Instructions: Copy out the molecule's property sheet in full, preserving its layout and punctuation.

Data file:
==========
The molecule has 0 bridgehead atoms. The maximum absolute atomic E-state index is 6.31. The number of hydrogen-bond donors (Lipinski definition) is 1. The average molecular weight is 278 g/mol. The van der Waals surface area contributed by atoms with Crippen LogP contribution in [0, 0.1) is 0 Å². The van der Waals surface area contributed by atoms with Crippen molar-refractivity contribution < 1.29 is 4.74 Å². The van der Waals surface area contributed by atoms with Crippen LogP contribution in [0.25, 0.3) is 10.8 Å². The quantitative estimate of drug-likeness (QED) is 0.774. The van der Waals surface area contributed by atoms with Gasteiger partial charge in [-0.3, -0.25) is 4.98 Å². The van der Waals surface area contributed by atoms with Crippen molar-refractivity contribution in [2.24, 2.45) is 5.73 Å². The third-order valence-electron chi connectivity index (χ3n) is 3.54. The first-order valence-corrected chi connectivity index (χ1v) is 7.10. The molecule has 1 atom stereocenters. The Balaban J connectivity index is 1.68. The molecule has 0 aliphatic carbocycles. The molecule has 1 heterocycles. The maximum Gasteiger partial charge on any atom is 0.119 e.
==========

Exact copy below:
The molecule has 0 bridgehead atoms. The maximum absolute atomic E-state index is 6.31. The number of hydrogen-bond donors (Lipinski definition) is 1. The average molecular weight is 278 g/mol. The van der Waals surface area contributed by atoms with Crippen LogP contribution in [0, 0.1) is 0 Å². The van der Waals surface area contributed by atoms with Crippen molar-refractivity contribution < 1.29 is 4.74 Å². The van der Waals surface area contributed by atoms with Crippen LogP contribution in [0.25, 0.3) is 10.8 Å². The quantitative estimate of drug-likeness (QED) is 0.774. The van der Waals surface area contributed by atoms with Gasteiger partial charge in [-0.3, -0.25) is 4.98 Å². The van der Waals surface area contributed by atoms with Crippen molar-refractivity contribution in [2.24, 2.45) is 5.73 Å². The third-order valence-electron chi connectivity index (χ3n) is 3.54. The first-order valence-corrected chi connectivity index (χ1v) is 7.10. The molecule has 1 atom stereocenters. The Balaban J connectivity index is 1.68. The molecule has 0 aliphatic carbocycles. The molecule has 1 heterocycles. The maximum Gasteiger partial charge on any atom is 0.119 e.